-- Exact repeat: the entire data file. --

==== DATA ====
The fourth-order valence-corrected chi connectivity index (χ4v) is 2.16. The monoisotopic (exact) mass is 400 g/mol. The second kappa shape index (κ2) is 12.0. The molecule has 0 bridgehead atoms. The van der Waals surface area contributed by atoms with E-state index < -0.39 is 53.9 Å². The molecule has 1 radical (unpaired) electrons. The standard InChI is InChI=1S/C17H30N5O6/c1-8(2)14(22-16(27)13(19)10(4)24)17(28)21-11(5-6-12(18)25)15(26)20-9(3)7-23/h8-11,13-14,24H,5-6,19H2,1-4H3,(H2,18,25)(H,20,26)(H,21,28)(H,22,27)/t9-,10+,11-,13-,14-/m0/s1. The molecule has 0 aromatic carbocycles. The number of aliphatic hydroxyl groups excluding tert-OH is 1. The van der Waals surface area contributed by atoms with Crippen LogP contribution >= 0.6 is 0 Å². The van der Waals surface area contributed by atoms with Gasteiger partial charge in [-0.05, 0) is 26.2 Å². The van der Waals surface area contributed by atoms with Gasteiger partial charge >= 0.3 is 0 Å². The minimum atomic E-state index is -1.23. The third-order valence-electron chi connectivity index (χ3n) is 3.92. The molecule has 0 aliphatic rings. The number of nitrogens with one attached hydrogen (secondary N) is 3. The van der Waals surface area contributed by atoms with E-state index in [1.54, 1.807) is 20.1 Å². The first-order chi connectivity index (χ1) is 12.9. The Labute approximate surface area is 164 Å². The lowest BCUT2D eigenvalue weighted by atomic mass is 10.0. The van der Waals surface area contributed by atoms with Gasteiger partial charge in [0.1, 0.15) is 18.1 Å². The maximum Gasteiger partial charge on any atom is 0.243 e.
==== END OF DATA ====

The fourth-order valence-corrected chi connectivity index (χ4v) is 2.16. The monoisotopic (exact) mass is 400 g/mol. The second kappa shape index (κ2) is 12.0. The molecule has 0 bridgehead atoms. The van der Waals surface area contributed by atoms with E-state index < -0.39 is 53.9 Å². The molecule has 1 radical (unpaired) electrons. The standard InChI is InChI=1S/C17H30N5O6/c1-8(2)14(22-16(27)13(19)10(4)24)17(28)21-11(5-6-12(18)25)15(26)20-9(3)7-23/h8-11,13-14,24H,5-6,19H2,1-4H3,(H2,18,25)(H,20,26)(H,21,28)(H,22,27)/t9-,10+,11-,13-,14-/m0/s1. The molecule has 0 aromatic carbocycles. The number of aliphatic hydroxyl groups excluding tert-OH is 1. The van der Waals surface area contributed by atoms with Crippen LogP contribution >= 0.6 is 0 Å². The van der Waals surface area contributed by atoms with Gasteiger partial charge in [-0.05, 0) is 26.2 Å². The van der Waals surface area contributed by atoms with Gasteiger partial charge >= 0.3 is 0 Å². The minimum atomic E-state index is -1.23. The third-order valence-electron chi connectivity index (χ3n) is 3.92. The molecule has 0 aliphatic rings. The number of nitrogens with one attached hydrogen (secondary N) is 3. The van der Waals surface area contributed by atoms with E-state index in [1.54, 1.807) is 20.1 Å². The first-order chi connectivity index (χ1) is 12.9. The Labute approximate surface area is 164 Å². The lowest BCUT2D eigenvalue weighted by atomic mass is 10.0. The van der Waals surface area contributed by atoms with Gasteiger partial charge in [0.1, 0.15) is 18.1 Å². The maximum Gasteiger partial charge on any atom is 0.243 e.